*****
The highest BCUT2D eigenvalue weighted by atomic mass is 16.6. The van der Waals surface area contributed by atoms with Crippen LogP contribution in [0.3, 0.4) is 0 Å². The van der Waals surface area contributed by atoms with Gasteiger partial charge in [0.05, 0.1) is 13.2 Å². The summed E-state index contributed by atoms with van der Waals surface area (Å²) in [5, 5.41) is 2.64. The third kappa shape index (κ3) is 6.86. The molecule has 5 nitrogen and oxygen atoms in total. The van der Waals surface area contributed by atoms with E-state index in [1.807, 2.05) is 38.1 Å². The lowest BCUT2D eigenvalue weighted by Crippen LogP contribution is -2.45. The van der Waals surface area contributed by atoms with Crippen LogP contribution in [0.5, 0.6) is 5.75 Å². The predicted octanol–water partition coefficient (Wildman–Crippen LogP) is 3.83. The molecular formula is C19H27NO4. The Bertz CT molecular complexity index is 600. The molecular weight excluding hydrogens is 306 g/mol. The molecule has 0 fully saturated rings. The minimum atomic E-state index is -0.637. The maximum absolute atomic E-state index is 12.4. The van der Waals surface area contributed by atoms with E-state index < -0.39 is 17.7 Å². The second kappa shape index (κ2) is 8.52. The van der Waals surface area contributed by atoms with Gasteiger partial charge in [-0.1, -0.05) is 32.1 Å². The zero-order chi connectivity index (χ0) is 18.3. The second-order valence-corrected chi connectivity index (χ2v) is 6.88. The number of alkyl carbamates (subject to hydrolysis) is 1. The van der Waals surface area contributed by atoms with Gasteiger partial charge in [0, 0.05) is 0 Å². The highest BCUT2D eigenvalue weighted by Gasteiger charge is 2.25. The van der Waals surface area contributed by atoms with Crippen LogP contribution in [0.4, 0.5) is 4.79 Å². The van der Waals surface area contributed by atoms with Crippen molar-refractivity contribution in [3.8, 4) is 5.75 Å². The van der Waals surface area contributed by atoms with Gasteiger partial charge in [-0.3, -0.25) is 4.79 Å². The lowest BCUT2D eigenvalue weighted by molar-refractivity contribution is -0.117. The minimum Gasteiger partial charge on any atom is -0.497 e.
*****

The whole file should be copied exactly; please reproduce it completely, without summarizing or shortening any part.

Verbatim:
The highest BCUT2D eigenvalue weighted by atomic mass is 16.6. The van der Waals surface area contributed by atoms with Crippen LogP contribution in [0.3, 0.4) is 0 Å². The van der Waals surface area contributed by atoms with Gasteiger partial charge in [0.05, 0.1) is 13.2 Å². The summed E-state index contributed by atoms with van der Waals surface area (Å²) in [5, 5.41) is 2.64. The third kappa shape index (κ3) is 6.86. The molecule has 5 nitrogen and oxygen atoms in total. The van der Waals surface area contributed by atoms with E-state index in [1.807, 2.05) is 38.1 Å². The lowest BCUT2D eigenvalue weighted by Crippen LogP contribution is -2.45. The van der Waals surface area contributed by atoms with Crippen LogP contribution in [0.5, 0.6) is 5.75 Å². The predicted octanol–water partition coefficient (Wildman–Crippen LogP) is 3.83. The molecular formula is C19H27NO4. The Bertz CT molecular complexity index is 600. The molecular weight excluding hydrogens is 306 g/mol. The molecule has 0 fully saturated rings. The minimum atomic E-state index is -0.637. The maximum absolute atomic E-state index is 12.4. The van der Waals surface area contributed by atoms with E-state index < -0.39 is 17.7 Å². The second kappa shape index (κ2) is 8.52. The van der Waals surface area contributed by atoms with Gasteiger partial charge in [-0.1, -0.05) is 32.1 Å². The zero-order chi connectivity index (χ0) is 18.3. The second-order valence-corrected chi connectivity index (χ2v) is 6.88. The number of alkyl carbamates (subject to hydrolysis) is 1. The van der Waals surface area contributed by atoms with Gasteiger partial charge in [0, 0.05) is 0 Å². The highest BCUT2D eigenvalue weighted by Gasteiger charge is 2.25. The van der Waals surface area contributed by atoms with Crippen LogP contribution in [0.4, 0.5) is 4.79 Å². The van der Waals surface area contributed by atoms with Crippen molar-refractivity contribution in [3.8, 4) is 5.75 Å². The van der Waals surface area contributed by atoms with Gasteiger partial charge in [-0.3, -0.25) is 4.79 Å². The lowest BCUT2D eigenvalue weighted by molar-refractivity contribution is -0.117. The minimum Gasteiger partial charge on any atom is -0.497 e.